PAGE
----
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Br J Cancer. 2006 Jun 19;94(12):1845-52. Epub 2006 May 23.

Angiogenesis in a human neuroblastoma xenograft model: mechanisms and inhibition by tumour-derived interferon-gamma.

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Department of Human Anatomy and Histology, University of Bari Medical School, Italy.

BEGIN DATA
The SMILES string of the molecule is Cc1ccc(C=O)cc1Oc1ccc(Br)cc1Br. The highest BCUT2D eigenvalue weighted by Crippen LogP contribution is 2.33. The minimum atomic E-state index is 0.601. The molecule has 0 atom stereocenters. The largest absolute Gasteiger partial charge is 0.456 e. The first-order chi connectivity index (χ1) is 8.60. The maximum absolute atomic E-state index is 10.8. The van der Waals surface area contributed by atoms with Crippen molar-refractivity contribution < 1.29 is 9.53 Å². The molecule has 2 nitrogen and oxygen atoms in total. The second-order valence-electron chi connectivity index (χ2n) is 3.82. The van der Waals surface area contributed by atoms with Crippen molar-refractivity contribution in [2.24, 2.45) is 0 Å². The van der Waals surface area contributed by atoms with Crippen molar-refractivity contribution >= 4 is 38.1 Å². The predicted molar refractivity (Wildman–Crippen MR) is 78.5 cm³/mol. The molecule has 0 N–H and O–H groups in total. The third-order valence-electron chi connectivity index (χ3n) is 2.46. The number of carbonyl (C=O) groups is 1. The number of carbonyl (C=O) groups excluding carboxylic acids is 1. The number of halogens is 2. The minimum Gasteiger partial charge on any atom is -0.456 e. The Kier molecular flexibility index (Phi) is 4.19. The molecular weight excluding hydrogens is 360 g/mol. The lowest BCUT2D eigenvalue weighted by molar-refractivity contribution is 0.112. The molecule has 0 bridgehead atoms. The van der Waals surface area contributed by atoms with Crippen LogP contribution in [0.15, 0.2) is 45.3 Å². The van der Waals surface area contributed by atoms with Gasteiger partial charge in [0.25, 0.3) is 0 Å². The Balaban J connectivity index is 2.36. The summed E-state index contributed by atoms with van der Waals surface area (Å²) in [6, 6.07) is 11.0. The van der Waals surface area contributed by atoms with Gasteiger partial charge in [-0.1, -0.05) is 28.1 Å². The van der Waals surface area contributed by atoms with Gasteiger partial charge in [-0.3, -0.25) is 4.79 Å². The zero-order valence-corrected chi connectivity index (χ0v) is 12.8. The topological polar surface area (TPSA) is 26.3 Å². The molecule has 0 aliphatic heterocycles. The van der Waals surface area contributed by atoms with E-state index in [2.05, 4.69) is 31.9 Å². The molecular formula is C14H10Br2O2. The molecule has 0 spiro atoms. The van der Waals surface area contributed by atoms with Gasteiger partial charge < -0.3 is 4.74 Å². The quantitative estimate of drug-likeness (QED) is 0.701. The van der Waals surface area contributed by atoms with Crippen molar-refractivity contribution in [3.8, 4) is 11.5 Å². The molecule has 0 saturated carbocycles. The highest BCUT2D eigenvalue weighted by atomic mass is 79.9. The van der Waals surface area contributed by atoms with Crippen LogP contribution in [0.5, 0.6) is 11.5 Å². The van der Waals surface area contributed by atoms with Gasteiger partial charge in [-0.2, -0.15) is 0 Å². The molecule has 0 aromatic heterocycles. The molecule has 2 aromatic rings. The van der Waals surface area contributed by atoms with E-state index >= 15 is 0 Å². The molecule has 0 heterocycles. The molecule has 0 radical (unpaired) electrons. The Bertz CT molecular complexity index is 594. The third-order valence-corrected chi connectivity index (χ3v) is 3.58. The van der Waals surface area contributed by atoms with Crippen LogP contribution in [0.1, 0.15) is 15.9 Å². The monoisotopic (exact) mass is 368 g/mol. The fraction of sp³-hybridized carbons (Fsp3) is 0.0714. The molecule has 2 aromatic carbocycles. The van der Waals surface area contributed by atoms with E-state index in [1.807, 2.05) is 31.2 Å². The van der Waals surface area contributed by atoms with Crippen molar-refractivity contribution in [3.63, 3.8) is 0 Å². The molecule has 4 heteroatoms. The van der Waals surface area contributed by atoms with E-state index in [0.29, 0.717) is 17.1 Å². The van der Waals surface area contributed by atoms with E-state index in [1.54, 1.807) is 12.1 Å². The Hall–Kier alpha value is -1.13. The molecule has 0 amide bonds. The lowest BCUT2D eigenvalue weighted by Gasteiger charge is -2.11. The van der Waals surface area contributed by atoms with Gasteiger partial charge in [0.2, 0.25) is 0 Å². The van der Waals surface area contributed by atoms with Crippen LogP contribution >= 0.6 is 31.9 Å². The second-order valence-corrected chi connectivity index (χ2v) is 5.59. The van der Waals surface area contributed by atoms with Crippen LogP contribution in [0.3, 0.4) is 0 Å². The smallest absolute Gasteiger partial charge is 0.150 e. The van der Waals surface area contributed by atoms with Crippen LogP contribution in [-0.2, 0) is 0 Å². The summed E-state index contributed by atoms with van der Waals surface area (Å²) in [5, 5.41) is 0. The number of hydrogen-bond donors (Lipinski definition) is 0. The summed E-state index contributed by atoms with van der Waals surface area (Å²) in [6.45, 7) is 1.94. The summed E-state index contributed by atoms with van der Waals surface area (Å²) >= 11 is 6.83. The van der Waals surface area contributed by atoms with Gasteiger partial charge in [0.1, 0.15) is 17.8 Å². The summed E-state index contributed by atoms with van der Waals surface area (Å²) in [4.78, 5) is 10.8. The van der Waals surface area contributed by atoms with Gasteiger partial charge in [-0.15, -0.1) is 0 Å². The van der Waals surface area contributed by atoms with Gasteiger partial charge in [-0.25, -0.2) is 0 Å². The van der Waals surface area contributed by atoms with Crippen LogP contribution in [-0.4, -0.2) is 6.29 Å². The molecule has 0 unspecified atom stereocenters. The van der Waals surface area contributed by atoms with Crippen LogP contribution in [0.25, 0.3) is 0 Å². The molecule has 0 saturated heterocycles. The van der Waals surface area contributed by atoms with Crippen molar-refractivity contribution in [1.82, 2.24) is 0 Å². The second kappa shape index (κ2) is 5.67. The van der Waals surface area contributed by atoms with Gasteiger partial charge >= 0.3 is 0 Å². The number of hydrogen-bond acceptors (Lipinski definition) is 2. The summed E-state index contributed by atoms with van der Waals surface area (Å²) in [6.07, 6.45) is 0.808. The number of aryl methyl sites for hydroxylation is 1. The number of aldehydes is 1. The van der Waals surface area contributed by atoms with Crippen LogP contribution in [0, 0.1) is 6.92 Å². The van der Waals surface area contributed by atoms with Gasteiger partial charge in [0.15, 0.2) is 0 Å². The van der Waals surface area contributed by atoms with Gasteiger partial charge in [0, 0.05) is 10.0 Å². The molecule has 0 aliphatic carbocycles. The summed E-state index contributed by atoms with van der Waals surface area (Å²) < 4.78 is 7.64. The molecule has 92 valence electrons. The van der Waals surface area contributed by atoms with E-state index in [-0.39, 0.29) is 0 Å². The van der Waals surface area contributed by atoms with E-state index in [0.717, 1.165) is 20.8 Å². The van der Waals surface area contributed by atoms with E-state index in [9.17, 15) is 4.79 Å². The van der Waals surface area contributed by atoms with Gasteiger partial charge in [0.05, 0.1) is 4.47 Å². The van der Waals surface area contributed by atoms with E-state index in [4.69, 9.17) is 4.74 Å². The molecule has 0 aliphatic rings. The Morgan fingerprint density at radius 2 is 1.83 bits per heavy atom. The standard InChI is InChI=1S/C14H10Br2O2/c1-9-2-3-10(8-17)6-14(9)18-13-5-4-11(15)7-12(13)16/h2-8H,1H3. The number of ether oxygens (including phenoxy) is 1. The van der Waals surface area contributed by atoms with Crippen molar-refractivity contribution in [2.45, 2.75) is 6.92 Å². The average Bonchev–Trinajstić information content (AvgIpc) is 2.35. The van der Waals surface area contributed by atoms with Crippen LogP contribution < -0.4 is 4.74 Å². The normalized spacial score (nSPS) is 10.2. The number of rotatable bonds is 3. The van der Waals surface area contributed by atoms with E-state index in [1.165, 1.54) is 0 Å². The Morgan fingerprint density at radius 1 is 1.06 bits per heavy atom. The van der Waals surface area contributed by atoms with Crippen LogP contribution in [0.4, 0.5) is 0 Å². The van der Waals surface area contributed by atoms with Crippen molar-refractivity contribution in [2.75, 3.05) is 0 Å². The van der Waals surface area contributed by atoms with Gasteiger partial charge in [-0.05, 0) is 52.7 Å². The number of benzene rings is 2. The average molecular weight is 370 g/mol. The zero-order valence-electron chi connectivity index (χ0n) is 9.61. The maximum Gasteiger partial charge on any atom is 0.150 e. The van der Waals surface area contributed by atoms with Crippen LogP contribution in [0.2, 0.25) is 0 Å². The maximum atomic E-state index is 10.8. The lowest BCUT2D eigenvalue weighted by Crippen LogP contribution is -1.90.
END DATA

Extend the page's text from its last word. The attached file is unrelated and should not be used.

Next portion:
Tumour progression in neuroblastoma (NB) patients correlates with high vascular index. We have previously shown that the ACN NB cell line is tumorigenic and angiogenic in immunodeficient mice, and that interferon-gamma (IFN-gamma) gene transfer dampens ACN tumorigenicity. As IFN-gamma represses lymphocyte-induced tumour angiogenesis in various murine models and inhibits proliferation and migration of human endothelial cells, we have investigated the antiangiogenic activity of tumour-derived IFN-gamma and the underlying mechanism(s). In addition, we characterised the tumour vasculature of the ACN xenografts, using the chick embryo chorioallantoic membrane assay. We show that the ACN/IFN-gamma xenografts had a lower microvessel density and less in vivo angiogenic potential than the vector-transfected ACN/neo. The vascular channels of both xenografts were formed by a mixed endothelial cell population of murine and human origin, as assessed by the FICTION (fluorescence immunophenotyping and interphase cytogenetics) technique. With respect to ACN/neo, the ACN/IFN-gamma xenografts showed more terminal deoxynucleotidyl transferase-mediated dUTP nick end labelling-positive human and murine endothelial cells, suggesting that inhibition of angiogenesis by IFN-gamma was dependent on the induction of apoptosis, likely mediated by nitric oxide. Once the dual origin of tumour vasculature is confirmed in NB patients, the xenograft model described here will prove useful in testing the efficacy of different antiangiogenic compounds.

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